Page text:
An Individual Retirement Account (IRA) is an investing tool that can be funded only through cash transactions. Usually, an IRA is funded with a broker steering the ship. But, it is possible for you and your partner to manage your own IRA without the need for someone else to make key decisions about your financial future. While managing your own IRA requires a lot of homework and knowledge, it can ultimately lead to greater returns in the long run.
Open a brokerage account, but make sure to clarify that you wish to use it without a broker. Some firms will not let you do this. Look at the fees associated with this, and shop around for the type of IRA that will work for you and your budget.
Attach your brokerage account to a checking account. All assets purchased through your IRA must be done via cash assets. Linking your brokerage account to either your joint checking account or an individual account will make it easy for you and your partner to make cash transfers when purchasing new investments through your IRA.
Make an investment plan. Before purchasing any investments, sit down with your partner and discuss where you want to go with your IRA account. Study the various stock and investment options at your disposal. Know the various tax laws. Understand the $5,000 contribution limit. You are saving for your retirement, so treat it with the seriousness it deserves. But, understand that there may be setbacks beyond your control. So, know what you are getting yourself into and be knowledgeable enough to make a move if things go south.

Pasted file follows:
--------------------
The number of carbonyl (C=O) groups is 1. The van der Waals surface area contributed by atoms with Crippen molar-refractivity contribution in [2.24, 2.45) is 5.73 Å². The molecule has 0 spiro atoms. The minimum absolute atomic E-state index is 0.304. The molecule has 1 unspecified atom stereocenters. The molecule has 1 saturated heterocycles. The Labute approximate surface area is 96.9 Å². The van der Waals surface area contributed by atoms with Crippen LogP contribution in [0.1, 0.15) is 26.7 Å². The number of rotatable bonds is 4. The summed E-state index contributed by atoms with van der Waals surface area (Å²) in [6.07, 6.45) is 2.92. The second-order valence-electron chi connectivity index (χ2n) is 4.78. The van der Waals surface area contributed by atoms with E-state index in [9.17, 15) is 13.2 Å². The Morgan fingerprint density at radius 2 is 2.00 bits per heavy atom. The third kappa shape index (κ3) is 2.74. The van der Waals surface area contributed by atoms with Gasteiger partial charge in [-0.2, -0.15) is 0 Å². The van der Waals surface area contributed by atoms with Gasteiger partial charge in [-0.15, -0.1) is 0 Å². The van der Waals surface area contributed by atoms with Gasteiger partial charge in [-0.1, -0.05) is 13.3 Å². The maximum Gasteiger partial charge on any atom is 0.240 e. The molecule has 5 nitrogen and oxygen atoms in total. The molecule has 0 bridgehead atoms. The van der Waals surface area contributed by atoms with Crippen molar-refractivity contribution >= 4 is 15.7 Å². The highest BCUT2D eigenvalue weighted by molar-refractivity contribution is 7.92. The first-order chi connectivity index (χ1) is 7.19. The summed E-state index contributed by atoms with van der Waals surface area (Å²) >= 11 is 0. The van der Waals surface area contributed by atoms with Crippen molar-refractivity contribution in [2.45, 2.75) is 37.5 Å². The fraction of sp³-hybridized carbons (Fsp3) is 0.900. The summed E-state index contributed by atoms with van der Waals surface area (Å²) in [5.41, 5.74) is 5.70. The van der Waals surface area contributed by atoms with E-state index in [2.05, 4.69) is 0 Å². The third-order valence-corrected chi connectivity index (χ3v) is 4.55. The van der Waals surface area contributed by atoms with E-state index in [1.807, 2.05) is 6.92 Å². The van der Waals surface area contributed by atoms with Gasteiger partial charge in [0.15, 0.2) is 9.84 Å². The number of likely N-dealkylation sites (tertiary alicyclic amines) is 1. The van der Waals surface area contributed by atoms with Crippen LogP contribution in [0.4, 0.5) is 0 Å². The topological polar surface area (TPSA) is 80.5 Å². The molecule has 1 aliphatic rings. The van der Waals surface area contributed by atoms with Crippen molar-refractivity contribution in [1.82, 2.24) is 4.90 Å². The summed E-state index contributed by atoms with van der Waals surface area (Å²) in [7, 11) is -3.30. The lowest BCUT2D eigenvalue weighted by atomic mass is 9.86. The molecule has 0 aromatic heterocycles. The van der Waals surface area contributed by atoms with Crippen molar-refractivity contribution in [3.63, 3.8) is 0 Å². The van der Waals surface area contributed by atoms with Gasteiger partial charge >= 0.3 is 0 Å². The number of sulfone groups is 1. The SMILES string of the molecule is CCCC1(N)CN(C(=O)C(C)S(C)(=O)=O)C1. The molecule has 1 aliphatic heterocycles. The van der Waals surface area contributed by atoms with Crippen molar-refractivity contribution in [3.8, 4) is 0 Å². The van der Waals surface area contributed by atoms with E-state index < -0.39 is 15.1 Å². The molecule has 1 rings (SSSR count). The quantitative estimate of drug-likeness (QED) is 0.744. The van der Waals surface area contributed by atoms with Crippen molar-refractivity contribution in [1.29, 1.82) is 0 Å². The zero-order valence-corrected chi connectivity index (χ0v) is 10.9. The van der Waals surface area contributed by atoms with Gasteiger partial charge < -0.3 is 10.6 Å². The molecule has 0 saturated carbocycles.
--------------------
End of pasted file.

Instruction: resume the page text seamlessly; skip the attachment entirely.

Purchase the investments that you and your partner have agreed on making. Be sure to do so knowing the tax implications that come with investing. Never go beyond your means. You are purchasing for your future, but there is no need to go broke in the present to do so.
Check your brokerage account on a regular basis. While there is no need to check on a minute by minute basis, it’s important to keep up to date with how your investments are doing. Some brokerage firms allow for daily email updates. Even with those, you should still take a look at your account often to make sure all of your investments are healthy and stable. Keep up to date by increasing your knowledge about what you have invested in and what you plan on investing for in the future.
- What Can I Roll My IRA Into?
- Is an IRA Eligible for Inclusion in a Prenuptial Agreement?
- How to File a Cashed Out IRA
- Adding After-Tax Money to an IRA
- Can an IRA Be Used for My Children's Education?
- How Much to Add to an IRA to Decrease Your AGI
- Disbursement Amounts for Inherited IRAs
- Tax Consequences of Donating Inherited IRAs
- Does It Make Sense to Tap Into Your IRA for Debt?
- Can I Make a Hardship Deduction From My 401(k) or IRA?